Friendly Inn

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At The Friendly Inn, many parts of the structure were reused, including the entire existing shell. Hidden below years of disrepair, small windows and low ceilings was a building that had elegant possibilities. 

Under layers of paint, the building had original tongue and groove wood ceilings in the main room and hidden away behind low ceilings in the rest of the building. The paint was sandblasted away and the dropped ceilings removed to expose the natural splendor of the wood beneath. By revealing the beauty in what already existed, WMA was able to bypass installing new ceiling systems, conserving environmental and financial resources.

With the desire to update the insulation but not obscure the newly revealed ceiling, formaldehyde-free insulation was placed on top of the existing roofing plywood and a new metal roof was constructed above. This effectively created a “cool roof ” with a very high R value. The exterior walls were stripped and reinsulated and new operable, low-E windows and glazed doors were installed in openings that had been strategically widened. New energy efficient mechanical and electrical systems with Energy Management controls were installed to allow for control of the systems. Although not installed during this phase of the renovation, the design is set up for future solar panels.

New sky lights are used to help illuminate the core of the building and wide hallways provide accessibility and carry light throughout. The restrooms are designed for water efficiency with waterless urinals in the men’s room and low flow faucets and toilets. The kitchen has low flow faucets, Energy Star appliances, new FSC cabinetry, and sustainable cork flooring that is soft on both the feet and the environment.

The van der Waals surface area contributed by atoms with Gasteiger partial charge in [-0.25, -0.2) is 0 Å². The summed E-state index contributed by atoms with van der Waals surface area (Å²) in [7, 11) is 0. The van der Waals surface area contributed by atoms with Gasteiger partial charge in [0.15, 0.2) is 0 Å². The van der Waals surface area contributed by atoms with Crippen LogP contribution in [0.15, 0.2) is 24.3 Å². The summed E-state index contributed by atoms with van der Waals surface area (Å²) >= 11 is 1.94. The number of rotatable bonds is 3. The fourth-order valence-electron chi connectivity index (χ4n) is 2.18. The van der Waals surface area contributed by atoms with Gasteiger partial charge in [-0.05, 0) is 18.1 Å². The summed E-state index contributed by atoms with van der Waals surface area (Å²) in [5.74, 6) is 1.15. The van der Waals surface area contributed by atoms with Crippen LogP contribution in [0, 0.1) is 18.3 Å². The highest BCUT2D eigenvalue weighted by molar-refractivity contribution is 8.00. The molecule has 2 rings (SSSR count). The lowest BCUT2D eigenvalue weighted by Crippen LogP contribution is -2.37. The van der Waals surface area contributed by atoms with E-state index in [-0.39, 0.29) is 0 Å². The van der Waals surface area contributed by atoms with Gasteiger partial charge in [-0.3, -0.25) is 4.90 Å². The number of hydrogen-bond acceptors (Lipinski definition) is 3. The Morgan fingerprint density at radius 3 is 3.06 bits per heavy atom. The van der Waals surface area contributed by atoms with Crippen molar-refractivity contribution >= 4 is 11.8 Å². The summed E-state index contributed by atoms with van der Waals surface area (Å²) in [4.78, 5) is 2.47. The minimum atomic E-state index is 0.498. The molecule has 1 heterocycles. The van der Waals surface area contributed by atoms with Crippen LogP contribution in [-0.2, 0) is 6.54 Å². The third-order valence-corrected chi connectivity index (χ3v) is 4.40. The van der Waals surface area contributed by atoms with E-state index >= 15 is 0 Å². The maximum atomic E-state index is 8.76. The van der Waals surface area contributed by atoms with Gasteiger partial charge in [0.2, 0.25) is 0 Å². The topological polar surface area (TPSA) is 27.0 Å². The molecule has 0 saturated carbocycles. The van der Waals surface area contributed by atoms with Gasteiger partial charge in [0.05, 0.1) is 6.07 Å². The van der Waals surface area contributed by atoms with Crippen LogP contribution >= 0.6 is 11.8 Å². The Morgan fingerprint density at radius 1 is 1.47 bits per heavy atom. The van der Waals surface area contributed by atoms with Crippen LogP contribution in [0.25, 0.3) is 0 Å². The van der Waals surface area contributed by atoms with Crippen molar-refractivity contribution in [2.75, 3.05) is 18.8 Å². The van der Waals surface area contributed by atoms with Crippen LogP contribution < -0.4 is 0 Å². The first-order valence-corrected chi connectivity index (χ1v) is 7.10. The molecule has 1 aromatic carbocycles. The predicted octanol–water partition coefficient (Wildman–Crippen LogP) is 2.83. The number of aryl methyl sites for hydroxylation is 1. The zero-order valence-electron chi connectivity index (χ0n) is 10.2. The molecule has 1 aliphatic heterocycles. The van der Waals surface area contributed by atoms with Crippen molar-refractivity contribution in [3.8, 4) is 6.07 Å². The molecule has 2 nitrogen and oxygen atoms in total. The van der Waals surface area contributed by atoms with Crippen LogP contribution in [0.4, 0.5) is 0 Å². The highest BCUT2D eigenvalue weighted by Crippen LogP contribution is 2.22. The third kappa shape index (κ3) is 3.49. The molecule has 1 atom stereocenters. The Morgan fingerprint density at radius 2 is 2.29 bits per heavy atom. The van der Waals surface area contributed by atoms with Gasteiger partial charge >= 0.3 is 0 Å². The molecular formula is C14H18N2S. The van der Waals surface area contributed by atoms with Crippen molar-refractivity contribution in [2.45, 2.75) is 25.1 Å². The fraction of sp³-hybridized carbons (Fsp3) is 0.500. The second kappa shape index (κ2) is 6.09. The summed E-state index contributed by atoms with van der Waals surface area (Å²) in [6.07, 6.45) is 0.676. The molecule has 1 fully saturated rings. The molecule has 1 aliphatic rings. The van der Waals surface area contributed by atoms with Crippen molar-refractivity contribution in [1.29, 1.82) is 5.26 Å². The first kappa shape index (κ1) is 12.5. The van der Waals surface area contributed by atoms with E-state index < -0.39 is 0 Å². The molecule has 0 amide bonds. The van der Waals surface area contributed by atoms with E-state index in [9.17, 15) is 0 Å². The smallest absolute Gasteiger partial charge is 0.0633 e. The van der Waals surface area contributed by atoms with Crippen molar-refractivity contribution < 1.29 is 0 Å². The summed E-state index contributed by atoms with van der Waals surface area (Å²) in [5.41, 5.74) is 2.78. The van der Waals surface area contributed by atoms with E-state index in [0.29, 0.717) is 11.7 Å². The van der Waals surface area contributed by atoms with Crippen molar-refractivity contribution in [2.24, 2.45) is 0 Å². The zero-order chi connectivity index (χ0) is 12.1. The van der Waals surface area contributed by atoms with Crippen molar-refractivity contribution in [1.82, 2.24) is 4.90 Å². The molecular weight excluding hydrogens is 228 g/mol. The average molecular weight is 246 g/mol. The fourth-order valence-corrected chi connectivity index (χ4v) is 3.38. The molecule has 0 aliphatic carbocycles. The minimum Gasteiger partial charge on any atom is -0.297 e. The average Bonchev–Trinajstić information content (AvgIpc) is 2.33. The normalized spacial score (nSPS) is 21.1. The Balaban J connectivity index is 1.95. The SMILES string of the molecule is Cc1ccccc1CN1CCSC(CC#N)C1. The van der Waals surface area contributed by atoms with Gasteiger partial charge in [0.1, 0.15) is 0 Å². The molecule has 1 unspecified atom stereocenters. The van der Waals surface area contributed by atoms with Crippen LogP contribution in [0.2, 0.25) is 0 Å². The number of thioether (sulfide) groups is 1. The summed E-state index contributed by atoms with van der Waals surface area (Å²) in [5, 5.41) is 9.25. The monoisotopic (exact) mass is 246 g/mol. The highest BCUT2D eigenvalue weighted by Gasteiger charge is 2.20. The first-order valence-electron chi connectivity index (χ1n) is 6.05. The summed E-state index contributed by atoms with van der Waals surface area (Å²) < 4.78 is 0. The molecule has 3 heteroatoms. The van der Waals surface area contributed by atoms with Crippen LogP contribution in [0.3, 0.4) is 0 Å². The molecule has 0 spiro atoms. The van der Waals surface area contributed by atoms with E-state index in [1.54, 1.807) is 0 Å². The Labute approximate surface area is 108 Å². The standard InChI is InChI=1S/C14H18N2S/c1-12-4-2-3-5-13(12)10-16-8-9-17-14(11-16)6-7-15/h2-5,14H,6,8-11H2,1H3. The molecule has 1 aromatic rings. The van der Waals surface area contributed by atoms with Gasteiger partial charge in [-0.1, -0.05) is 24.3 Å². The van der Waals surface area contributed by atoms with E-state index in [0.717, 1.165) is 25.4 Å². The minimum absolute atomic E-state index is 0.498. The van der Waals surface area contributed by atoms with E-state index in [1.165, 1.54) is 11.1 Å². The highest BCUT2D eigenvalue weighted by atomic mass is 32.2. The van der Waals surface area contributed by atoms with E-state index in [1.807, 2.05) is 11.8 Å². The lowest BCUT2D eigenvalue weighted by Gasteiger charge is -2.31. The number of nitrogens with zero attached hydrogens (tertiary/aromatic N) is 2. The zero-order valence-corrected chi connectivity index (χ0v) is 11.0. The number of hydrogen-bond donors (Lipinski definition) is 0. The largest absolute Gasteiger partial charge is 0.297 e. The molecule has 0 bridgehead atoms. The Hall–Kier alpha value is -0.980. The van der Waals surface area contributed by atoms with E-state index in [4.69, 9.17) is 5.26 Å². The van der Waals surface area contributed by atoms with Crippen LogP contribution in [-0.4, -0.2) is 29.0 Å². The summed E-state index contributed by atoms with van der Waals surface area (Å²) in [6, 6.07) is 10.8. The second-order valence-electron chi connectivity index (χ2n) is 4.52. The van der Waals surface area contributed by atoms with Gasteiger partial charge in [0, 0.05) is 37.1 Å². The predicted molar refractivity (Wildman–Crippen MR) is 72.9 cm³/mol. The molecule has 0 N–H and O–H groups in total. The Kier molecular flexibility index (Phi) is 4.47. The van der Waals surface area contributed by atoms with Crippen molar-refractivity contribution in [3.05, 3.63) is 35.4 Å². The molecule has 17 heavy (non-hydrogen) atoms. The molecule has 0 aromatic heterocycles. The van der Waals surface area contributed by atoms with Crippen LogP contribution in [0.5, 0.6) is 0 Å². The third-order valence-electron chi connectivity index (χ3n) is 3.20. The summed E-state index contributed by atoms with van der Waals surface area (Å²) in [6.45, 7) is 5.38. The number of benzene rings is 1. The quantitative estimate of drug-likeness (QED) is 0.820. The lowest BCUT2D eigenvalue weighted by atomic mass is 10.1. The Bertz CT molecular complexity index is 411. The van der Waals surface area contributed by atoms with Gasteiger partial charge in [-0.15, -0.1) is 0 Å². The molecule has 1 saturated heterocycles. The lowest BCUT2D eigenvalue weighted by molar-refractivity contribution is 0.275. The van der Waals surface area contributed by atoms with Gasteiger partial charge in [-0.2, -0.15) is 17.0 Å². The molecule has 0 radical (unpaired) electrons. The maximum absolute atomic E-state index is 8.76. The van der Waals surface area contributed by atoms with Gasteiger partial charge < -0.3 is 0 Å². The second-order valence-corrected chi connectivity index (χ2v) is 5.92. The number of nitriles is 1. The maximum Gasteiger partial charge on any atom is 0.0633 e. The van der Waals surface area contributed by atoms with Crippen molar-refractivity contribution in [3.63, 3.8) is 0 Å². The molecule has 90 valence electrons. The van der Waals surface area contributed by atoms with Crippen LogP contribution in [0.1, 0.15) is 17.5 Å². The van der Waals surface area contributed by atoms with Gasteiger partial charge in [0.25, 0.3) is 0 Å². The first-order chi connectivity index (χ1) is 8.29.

All interior materials are low VOC and many include high recycled content. The carpet tiles not only include recycled content but can be recycled at the end of their lifespan by sending them back to the manufacturer. Energy efficient lighting fixtures brighten the spaces after the sun goes down, and are controlled with occupancy sensors and automated timers to insure they are not inadvertently left on all night.

The most sustainable part of the project is the re-use of the building itself. Reuse of existing structure and finishes reduces the amount of construction waste that ends up in landfills and lessens the demand on new raw material resources for building. The owner’s commitment to reusing the building and Weston Miles Architects’ resourceful design brought a derelict property back to life and insured that it will be part of the fabric of Morgan Hill for decades to come.

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